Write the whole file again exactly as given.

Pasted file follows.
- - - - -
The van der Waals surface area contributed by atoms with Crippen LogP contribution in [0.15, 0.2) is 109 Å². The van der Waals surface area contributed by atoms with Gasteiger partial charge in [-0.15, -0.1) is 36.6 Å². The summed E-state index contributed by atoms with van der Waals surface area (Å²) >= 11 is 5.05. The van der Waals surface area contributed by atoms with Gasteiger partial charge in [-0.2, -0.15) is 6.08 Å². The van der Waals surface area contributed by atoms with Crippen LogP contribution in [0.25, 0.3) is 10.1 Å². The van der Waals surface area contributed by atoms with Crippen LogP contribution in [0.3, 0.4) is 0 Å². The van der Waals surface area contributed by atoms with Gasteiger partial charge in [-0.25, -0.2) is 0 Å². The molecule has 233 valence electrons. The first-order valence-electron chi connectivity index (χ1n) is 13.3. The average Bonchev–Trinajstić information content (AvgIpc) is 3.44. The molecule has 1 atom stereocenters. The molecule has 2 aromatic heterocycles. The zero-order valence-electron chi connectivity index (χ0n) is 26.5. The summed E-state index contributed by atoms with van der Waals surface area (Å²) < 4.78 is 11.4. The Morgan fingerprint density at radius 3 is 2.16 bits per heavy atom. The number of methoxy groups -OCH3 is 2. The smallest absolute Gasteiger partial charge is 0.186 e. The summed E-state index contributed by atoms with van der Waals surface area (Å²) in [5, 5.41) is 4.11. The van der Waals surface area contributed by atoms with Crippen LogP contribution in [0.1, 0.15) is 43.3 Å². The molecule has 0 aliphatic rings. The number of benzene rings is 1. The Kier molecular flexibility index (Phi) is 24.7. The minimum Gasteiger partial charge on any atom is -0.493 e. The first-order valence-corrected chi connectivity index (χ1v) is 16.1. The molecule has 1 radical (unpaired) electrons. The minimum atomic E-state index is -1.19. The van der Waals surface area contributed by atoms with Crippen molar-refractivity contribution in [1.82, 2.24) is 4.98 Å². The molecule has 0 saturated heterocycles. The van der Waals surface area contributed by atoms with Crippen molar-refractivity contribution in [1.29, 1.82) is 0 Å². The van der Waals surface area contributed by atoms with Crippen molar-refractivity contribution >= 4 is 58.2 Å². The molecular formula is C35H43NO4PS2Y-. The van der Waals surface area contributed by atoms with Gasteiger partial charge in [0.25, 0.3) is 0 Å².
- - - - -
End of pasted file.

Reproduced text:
The van der Waals surface area contributed by atoms with Crippen LogP contribution in [0.15, 0.2) is 109 Å². The van der Waals surface area contributed by atoms with Gasteiger partial charge in [-0.15, -0.1) is 36.6 Å². The summed E-state index contributed by atoms with van der Waals surface area (Å²) >= 11 is 5.05. The van der Waals surface area contributed by atoms with Gasteiger partial charge in [-0.2, -0.15) is 6.08 Å². The van der Waals surface area contributed by atoms with Crippen LogP contribution in [0.25, 0.3) is 10.1 Å². The van der Waals surface area contributed by atoms with Crippen LogP contribution in [0.3, 0.4) is 0 Å². The van der Waals surface area contributed by atoms with Gasteiger partial charge in [-0.25, -0.2) is 0 Å². The molecule has 233 valence electrons. The first-order valence-electron chi connectivity index (χ1n) is 13.3. The average Bonchev–Trinajstić information content (AvgIpc) is 3.44. The molecule has 1 atom stereocenters. The molecule has 2 aromatic heterocycles. The zero-order valence-electron chi connectivity index (χ0n) is 26.5. The summed E-state index contributed by atoms with van der Waals surface area (Å²) < 4.78 is 11.4. The Morgan fingerprint density at radius 3 is 2.16 bits per heavy atom. The number of methoxy groups -OCH3 is 2. The smallest absolute Gasteiger partial charge is 0.186 e. The summed E-state index contributed by atoms with van der Waals surface area (Å²) in [5, 5.41) is 4.11. The van der Waals surface area contributed by atoms with Crippen LogP contribution in [0.1, 0.15) is 43.3 Å². The molecule has 0 aliphatic rings. The number of benzene rings is 1. The Kier molecular flexibility index (Phi) is 24.7. The minimum Gasteiger partial charge on any atom is -0.493 e. The first-order valence-corrected chi connectivity index (χ1v) is 16.1. The molecule has 1 radical (unpaired) electrons. The minimum atomic E-state index is -1.19. The van der Waals surface area contributed by atoms with Crippen molar-refractivity contribution in [1.82, 2.24) is 4.98 Å². The molecule has 0 saturated heterocycles. The van der Waals surface area contributed by atoms with Crippen molar-refractivity contribution in [1.29, 1.82) is 0 Å². The van der Waals surface area contributed by atoms with Crippen molar-refractivity contribution >= 4 is 58.2 Å². The molecular formula is C35H43NO4PS2Y-. The van der Waals surface area contributed by atoms with Gasteiger partial charge in [0.25, 0.3) is 0 Å².